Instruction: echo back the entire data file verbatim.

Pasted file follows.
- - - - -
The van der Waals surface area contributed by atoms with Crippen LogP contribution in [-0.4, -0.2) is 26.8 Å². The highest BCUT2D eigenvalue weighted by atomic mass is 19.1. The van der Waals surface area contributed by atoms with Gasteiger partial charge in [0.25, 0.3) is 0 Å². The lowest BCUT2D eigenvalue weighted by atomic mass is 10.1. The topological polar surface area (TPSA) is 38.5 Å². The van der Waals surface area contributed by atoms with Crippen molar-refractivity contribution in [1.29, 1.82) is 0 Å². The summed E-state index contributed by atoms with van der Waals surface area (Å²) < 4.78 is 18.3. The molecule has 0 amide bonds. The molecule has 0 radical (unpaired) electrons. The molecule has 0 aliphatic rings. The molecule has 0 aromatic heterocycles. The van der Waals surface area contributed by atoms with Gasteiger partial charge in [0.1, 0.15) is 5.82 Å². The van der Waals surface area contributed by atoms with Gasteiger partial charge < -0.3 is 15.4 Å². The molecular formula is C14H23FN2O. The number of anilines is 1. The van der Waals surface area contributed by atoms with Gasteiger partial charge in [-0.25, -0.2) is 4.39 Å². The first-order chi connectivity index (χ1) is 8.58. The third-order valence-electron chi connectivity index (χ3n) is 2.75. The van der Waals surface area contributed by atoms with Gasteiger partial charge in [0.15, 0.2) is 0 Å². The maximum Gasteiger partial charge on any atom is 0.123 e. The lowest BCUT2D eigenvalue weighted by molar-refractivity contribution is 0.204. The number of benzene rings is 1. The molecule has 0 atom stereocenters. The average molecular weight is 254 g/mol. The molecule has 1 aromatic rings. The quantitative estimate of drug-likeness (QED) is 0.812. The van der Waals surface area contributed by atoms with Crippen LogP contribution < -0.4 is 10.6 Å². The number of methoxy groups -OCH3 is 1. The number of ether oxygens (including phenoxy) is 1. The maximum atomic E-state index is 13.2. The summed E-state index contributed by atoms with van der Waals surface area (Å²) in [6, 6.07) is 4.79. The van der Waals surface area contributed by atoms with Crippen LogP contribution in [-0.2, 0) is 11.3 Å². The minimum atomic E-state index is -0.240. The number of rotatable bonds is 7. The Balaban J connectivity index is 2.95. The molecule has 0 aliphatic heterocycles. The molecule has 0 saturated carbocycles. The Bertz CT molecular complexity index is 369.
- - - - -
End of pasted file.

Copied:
The van der Waals surface area contributed by atoms with Crippen LogP contribution in [-0.4, -0.2) is 26.8 Å². The highest BCUT2D eigenvalue weighted by atomic mass is 19.1. The van der Waals surface area contributed by atoms with Gasteiger partial charge in [0.25, 0.3) is 0 Å². The lowest BCUT2D eigenvalue weighted by atomic mass is 10.1. The topological polar surface area (TPSA) is 38.5 Å². The van der Waals surface area contributed by atoms with Crippen molar-refractivity contribution in [1.29, 1.82) is 0 Å². The summed E-state index contributed by atoms with van der Waals surface area (Å²) < 4.78 is 18.3. The molecule has 0 amide bonds. The molecule has 0 radical (unpaired) electrons. The molecule has 0 aliphatic rings. The molecule has 0 aromatic heterocycles. The van der Waals surface area contributed by atoms with Gasteiger partial charge in [0.1, 0.15) is 5.82 Å². The van der Waals surface area contributed by atoms with Gasteiger partial charge < -0.3 is 15.4 Å². The molecular formula is C14H23FN2O. The number of anilines is 1. The van der Waals surface area contributed by atoms with Gasteiger partial charge in [-0.25, -0.2) is 4.39 Å². The first-order chi connectivity index (χ1) is 8.58. The third-order valence-electron chi connectivity index (χ3n) is 2.75. The van der Waals surface area contributed by atoms with Gasteiger partial charge in [0.15, 0.2) is 0 Å². The maximum Gasteiger partial charge on any atom is 0.123 e. The lowest BCUT2D eigenvalue weighted by molar-refractivity contribution is 0.204. The number of benzene rings is 1. The molecule has 0 atom stereocenters. The average molecular weight is 254 g/mol. The molecule has 1 aromatic rings. The quantitative estimate of drug-likeness (QED) is 0.812. The van der Waals surface area contributed by atoms with Crippen LogP contribution < -0.4 is 10.6 Å². The number of methoxy groups -OCH3 is 1. The number of ether oxygens (including phenoxy) is 1. The maximum atomic E-state index is 13.2. The summed E-state index contributed by atoms with van der Waals surface area (Å²) in [6, 6.07) is 4.79. The van der Waals surface area contributed by atoms with Crippen LogP contribution in [-0.2, 0) is 11.3 Å². The minimum atomic E-state index is -0.240. The number of rotatable bonds is 7. The Balaban J connectivity index is 2.95. The molecule has 0 aliphatic heterocycles. The molecule has 0 saturated carbocycles. The Bertz CT molecular complexity index is 369.